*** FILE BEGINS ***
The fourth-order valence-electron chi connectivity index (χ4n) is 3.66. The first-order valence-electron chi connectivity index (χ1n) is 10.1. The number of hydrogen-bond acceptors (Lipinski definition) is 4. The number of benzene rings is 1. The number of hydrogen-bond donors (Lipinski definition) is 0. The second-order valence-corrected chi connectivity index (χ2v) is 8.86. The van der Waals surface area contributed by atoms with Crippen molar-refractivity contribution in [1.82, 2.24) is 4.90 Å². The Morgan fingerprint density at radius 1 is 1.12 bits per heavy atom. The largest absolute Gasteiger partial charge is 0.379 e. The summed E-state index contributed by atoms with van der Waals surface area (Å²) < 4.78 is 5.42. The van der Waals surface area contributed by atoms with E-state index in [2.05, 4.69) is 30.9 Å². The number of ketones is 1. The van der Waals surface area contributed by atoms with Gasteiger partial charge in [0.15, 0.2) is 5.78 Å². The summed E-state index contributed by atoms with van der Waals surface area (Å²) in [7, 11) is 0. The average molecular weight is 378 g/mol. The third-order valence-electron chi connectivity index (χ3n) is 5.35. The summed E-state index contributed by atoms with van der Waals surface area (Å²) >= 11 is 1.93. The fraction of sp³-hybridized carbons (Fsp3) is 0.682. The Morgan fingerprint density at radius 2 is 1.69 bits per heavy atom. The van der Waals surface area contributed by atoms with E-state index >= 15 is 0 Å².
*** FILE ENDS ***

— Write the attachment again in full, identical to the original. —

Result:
The fourth-order valence-electron chi connectivity index (χ4n) is 3.66. The first-order valence-electron chi connectivity index (χ1n) is 10.1. The number of hydrogen-bond acceptors (Lipinski definition) is 4. The number of benzene rings is 1. The number of hydrogen-bond donors (Lipinski definition) is 0. The second-order valence-corrected chi connectivity index (χ2v) is 8.86. The van der Waals surface area contributed by atoms with Crippen molar-refractivity contribution in [1.82, 2.24) is 4.90 Å². The Morgan fingerprint density at radius 1 is 1.12 bits per heavy atom. The largest absolute Gasteiger partial charge is 0.379 e. The summed E-state index contributed by atoms with van der Waals surface area (Å²) < 4.78 is 5.42. The van der Waals surface area contributed by atoms with E-state index in [2.05, 4.69) is 30.9 Å². The number of ketones is 1. The van der Waals surface area contributed by atoms with Gasteiger partial charge in [0.15, 0.2) is 5.78 Å². The summed E-state index contributed by atoms with van der Waals surface area (Å²) in [7, 11) is 0. The average molecular weight is 378 g/mol. The third-order valence-electron chi connectivity index (χ3n) is 5.35. The summed E-state index contributed by atoms with van der Waals surface area (Å²) >= 11 is 1.93. The fraction of sp³-hybridized carbons (Fsp3) is 0.682. The Morgan fingerprint density at radius 2 is 1.69 bits per heavy atom. The van der Waals surface area contributed by atoms with E-state index >= 15 is 0 Å².